While “Enema of the State” is now two decades old, Blink-182 managed to perform it in a way that sounded energetic and fresh to fans. Inflatable aliens were thrown into the audience, and fans eagerly passed them around and tried to get one for themselves. Additionally, the band performed some of their newer tracks, such as “Bored to Death,” which is off their most recent album, “California.” Blink-182 closed their headlining set with their 1997 hit “Dammit,” and the crowd went absolutely crazy.

Whether you have been a loyal fan of Blink-182 for years, or simply a casual listener, you surely would have enjoyed the band’s performance that kicked off the 15th anniversary of Riot Fest on Friday, September 13.

Hannah Turcinovic


Lando Chill

As Lando Chill, born Lance Washington, walked onto the Radicals Stage at a festival dominated by punk and rock bands, it did not seem like the Los Angeles-based rapper and his bandmates were in an enviable position. How easily were they going to win over the crowd?

“You feel that bass pulsing through your sternum? That is your purpose,” Washington told the crowd as the bass started to hum from the subwoofers. Washington is a fearless performer; he was stoic, preaching messages of heart, purpose and fate to the crowd, but was also fun and playful, rapping a song about love to a security guard while squatting on a speaker behind them.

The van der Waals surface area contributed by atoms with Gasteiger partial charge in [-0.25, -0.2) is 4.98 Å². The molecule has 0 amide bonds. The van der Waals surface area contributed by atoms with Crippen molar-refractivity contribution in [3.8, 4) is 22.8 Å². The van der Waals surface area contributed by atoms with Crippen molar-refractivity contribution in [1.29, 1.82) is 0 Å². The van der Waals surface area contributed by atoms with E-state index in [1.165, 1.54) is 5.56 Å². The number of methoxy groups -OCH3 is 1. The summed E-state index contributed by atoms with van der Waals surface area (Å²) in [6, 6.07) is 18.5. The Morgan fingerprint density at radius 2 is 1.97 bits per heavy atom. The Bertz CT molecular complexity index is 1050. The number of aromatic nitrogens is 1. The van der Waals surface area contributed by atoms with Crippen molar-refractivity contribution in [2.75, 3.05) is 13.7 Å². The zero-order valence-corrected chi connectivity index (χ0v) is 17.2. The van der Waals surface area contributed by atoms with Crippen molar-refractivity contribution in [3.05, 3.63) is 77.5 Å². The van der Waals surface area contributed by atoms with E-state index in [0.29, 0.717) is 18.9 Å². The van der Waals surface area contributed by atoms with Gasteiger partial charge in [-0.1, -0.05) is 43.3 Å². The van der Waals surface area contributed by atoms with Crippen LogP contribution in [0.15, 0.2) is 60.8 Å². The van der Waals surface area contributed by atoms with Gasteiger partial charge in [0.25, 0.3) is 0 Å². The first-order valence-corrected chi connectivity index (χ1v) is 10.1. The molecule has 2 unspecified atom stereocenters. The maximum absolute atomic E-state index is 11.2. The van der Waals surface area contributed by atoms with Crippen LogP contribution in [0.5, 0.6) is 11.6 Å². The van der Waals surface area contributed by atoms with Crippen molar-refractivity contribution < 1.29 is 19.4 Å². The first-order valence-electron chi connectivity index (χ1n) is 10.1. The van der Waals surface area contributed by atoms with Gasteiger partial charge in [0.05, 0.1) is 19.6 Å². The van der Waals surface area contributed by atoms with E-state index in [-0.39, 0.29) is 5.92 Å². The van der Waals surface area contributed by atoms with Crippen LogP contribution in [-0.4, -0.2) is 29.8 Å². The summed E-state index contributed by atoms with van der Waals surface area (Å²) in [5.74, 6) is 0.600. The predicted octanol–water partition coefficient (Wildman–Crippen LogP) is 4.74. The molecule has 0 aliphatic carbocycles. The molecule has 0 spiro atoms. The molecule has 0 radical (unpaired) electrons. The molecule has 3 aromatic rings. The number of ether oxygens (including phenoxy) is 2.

Washington’s messages were positive and wholesome to the point that they felt almost cheesy, but the look on his face communicated how sincerely he felt about his lyrics. By the time the end of their set rolled around, the group had brightened an already sunny day.

Jamie McMillin


The B-52’s

The B-52’s, a new wave band formed in Athens, Georgia, in 1976, are incredibly influential across a multitude of genres and subgenres of punk. Within the hours leading up to the band’s final Chicago performance, a swarm of passionate fans engulfed the stage, decked out in their B-52’s t-shirts and other merchandise – and some even in lobster costumes, as a nod to the group’s timeless hit “Rock Lobster.”

I love the B-52’s. They are undoubtedly one of my favorite bands. Despite the fact that the three remaining original members – Fred Schnieder, Kate Pierson, and Cindy Wilson – are in their golden years, they still maintain the B-52’s’ trademark quirky party energy from when they recorded their first single, “Rock Lobster.”